With Gary left in our dust we made our way to the Gatineua Park entrance to begin the climb up to our planned return point which was the intersection of Lac Fortune Dr and Champlain Dr. At the park entrance, the elevation is 64 metres (210ft) and over the next 10 km we would climb up to 211 metres (700ft) before going back down hill. This section of the route is a warm up for what is to come and gets your heart pumping. Now for a little fun as we head down hill from the 211 metre point down to 132 metres (430 ft) in just over 3km, a nice little thrill. On this first down hill, the bike started to shake pretty bad and I thought I had a front wheel problem that was causing a wheel wobble. I had to keep this in mind for the large down hills that were to come as I did not want my first ride up the Gats being my last for the year.
After that little bit of excitement the next 5km was mostly rolling hills with a gradual climb that sets us up for the big climb. Now the hard work begins as we climb 160 metres (525 feet) in just under 5Km. Now this is only my third time out on Bonnie ( Cervelo S2) this year and my very first time climbing the Gatineau hills on her. There is no doubt that I will need to work on my gear management skills as I kept looking for gears that were just not there. My legs certainly got a workout as I kept pushing up that steep incline and it was nice having the more seasoned bikers in the group encourage me along as I was having difficulty making my way up the last little bit of the hill. Seeing that group at the intersection as I crested the hill was a great joy as I knew that was the last of the major climbs for the day.
As the old saying goes, what goes up, must come down and come down we did. Though the steepness of the route back down the hill was not as much as going up, it is still a thrilling ride down. After my experience earlier in the ride I wanted to test Bonnie on the first down hill to see if I could recreate the vibration. To my great pleasure there was no vibration so I was looking forward to the rest of the down hill to see what speed I could get up to. The steepest decline was 100 metres (328 feet) in 1.5 km and to make it more exciting, there is a long sweeping curve in the road. It was on this section of the route that I hit my top speed of 67.1 km/h (42 mph) and I am not sure if this is a good thing or not but I did not feel scared at all. When you think about it, the only protection you have is a helmet and the rest of the body is only protected by a thin layer of lycra that is why it is so important to make sure your bike in tip-top condition before such a ride.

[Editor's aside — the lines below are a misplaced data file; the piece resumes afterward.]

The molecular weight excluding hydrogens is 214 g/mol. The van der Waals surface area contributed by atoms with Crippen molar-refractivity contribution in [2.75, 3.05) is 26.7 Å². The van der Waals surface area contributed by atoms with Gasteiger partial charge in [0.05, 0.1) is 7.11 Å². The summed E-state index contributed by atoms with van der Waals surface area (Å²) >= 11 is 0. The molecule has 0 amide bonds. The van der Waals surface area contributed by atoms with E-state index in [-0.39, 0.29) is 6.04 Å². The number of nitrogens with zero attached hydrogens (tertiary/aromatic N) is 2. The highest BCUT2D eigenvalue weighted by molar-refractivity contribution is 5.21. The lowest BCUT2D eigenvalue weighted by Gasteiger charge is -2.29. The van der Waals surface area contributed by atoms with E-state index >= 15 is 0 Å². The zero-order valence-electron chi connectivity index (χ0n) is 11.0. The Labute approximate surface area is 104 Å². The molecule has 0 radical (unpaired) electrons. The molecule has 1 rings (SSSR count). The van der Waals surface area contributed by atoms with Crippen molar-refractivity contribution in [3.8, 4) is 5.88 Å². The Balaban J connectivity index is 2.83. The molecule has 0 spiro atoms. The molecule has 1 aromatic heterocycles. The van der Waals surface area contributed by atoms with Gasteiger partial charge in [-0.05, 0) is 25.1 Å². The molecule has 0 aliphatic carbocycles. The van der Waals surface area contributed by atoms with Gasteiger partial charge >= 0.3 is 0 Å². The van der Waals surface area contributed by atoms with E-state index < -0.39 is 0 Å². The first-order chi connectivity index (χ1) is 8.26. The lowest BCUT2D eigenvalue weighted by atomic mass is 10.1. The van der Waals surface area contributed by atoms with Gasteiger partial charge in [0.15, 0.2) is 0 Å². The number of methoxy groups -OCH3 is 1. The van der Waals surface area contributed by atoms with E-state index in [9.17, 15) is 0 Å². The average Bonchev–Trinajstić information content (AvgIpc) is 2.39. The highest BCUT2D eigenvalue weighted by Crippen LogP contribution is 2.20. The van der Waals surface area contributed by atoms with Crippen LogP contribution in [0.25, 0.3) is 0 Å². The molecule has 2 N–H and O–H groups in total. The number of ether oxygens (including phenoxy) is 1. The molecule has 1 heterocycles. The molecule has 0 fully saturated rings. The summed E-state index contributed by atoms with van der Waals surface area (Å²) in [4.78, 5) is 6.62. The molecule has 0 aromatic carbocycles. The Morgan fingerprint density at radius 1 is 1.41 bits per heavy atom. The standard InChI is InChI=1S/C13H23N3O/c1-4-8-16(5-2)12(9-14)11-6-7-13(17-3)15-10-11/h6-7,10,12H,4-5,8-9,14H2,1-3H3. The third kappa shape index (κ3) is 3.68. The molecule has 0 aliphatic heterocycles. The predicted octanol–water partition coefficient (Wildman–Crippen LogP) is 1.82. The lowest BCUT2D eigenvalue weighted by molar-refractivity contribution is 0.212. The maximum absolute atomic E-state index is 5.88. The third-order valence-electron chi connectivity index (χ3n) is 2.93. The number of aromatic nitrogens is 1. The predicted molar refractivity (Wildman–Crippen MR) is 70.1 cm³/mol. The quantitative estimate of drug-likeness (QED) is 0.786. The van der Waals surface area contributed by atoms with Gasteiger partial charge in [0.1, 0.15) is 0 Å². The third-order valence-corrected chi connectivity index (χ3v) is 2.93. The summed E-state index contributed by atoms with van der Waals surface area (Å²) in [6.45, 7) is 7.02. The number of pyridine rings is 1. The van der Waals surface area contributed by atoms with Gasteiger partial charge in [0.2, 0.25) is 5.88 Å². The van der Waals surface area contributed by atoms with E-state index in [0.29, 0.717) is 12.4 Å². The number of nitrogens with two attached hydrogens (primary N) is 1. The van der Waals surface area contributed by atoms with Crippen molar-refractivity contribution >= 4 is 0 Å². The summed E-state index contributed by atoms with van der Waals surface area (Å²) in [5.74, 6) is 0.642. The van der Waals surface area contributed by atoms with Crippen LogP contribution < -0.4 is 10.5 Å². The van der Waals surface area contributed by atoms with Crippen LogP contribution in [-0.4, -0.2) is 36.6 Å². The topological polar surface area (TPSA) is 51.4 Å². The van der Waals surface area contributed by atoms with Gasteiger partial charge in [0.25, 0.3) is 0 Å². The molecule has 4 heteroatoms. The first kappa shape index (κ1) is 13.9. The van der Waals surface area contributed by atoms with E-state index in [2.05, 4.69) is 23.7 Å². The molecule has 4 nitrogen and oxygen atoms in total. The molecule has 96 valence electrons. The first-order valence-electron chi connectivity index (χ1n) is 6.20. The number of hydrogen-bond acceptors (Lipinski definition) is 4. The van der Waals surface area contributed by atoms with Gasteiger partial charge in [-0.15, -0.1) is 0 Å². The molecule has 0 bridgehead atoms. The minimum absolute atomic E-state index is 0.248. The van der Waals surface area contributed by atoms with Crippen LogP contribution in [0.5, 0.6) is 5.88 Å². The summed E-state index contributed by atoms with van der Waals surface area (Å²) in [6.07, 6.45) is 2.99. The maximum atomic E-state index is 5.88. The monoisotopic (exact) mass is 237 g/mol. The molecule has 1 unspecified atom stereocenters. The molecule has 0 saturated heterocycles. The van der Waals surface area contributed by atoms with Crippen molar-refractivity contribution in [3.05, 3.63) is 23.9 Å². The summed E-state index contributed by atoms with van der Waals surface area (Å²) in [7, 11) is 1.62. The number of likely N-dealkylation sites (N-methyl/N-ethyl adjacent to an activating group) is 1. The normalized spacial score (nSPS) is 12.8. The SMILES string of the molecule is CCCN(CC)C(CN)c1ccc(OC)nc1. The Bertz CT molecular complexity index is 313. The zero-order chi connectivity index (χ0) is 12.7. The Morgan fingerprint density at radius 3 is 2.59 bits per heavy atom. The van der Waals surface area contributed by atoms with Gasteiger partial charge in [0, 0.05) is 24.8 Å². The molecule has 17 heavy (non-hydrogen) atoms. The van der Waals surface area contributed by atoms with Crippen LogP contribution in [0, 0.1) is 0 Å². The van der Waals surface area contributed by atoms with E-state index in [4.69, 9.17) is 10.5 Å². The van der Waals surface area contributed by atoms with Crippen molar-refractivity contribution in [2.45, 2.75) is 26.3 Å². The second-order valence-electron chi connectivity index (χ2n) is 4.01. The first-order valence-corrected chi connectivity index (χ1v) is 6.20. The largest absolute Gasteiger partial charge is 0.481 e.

Well it certainly went a lot quicker coming down than it did going up and it was certainly more exciting. This was my second ride of the year with the group that is organized by a fellow runner out of the Running Room, Alastair Warwick. Alastair takes the time to plan the route so that we do not do too much too quick which is so important early in the season and leading up to our big ride, the Rideau Lakes Tour in June. I only wished that I did not have to work in the afternoon so that I could enjoy a meal with these fine people and hear some of their biking stories. I am looking forward to many more adventurous rides and seeing more of our wonderful area this summer with the group. Surely some of the rides this summer will make their way into future blog postings.
Until next time……Like dogs, bicycles are social catalysts that attract a superior category of people. – Chip Brown